Please contact us if you need advice.

8 responses to We don’t play fast and loose with the law

    Ross Goongar 16/08/2018 at 10:41 am

    The above article clearly explains that DoC is in no position to be able to change the international laws, and they simply are following the process. They even gave the Paton family options as to avoid the stripping of ivory (yes, expensive, but still options). I am happy that DoC has done what was done, as they simply followed the correct legal process. Ignorance of the law is not an excuse, it’s not about red-tape at all.


    I also understand the law. Unfortunately, in this case the law is an ass- for the guidance of wise men etc. The commonsense approach would have been to apply quarantine the item and apply for the certificate, not blind obedience. Doing things this way makes all of us conservators, and the Dept of Conservation look like a bunch of plonkers.


      I totally agree.


      Unfortunately commonsense is not commonplace particularly with public servants.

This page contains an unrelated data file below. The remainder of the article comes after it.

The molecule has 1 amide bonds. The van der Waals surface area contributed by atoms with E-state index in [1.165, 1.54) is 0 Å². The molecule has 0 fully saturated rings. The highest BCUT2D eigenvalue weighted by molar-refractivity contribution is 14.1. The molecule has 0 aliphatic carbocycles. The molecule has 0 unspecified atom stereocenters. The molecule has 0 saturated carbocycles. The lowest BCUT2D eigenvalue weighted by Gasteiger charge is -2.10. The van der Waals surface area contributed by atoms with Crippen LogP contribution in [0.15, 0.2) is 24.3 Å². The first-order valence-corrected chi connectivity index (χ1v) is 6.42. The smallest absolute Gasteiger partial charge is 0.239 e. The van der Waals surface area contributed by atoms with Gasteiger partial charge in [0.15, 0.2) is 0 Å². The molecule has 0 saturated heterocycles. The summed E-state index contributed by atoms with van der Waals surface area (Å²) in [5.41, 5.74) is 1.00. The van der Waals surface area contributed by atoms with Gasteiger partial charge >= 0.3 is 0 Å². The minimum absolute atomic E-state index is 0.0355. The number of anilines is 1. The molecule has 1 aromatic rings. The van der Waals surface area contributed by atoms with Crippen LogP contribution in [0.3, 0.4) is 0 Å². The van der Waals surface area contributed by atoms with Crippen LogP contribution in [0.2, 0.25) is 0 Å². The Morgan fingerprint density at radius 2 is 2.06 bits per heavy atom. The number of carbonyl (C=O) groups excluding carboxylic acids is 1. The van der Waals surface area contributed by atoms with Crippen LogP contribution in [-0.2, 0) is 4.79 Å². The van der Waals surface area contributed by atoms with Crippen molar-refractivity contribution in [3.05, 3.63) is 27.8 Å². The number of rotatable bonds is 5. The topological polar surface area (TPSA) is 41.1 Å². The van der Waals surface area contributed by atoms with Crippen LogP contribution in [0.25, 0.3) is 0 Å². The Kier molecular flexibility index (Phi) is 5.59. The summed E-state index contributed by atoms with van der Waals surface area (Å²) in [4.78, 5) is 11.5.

I don’t agree with this slur. I work with a lot of public servants the majority of whom are excellent people. Stupid behaviour usually arises from bad processes – which can occur in both private and public sectors. However I agree with other that in this case the law is an ass. If the wrong could be made right by re-exporting the piano back to the UK, then the law should allow a failure to apply for a permit for a heritage item to be corrected without the need for burning up transport dollars and carbon.


    I was born in1949. Just after the second world war. It was normal then to have ivory serviette rings, dice cups and dice. It seemed not to be an issue. Maybe we did not know where ivory came from? Today is a much-enlightened society ( would like to think) I would never ever think of that now. BUT in this case, the person has a treasure that was purchased for its beauty before it became a sacrilegious crime. Give them a break.


    Agreed but still not fair and does little to stop the ivory trade and get support for cites.See the EIA Vanishing Point report. Moreso if so strict on such cases you are alienating the public with laws so draconian. We get blinded by paperwork being correct as this is the only way to get compliance and protect endangered app.

Trackbacks and Pingbacks:

  1. GM #11 Morons still using cellphones while driving – Gnarled Miscellany - August 10, 2018

    […] How about an heirloom piano having its ivory removed. If you didn’t fill out the correct paper work, it’s not NZ’s fault. What’s your take. Doc Article Here […]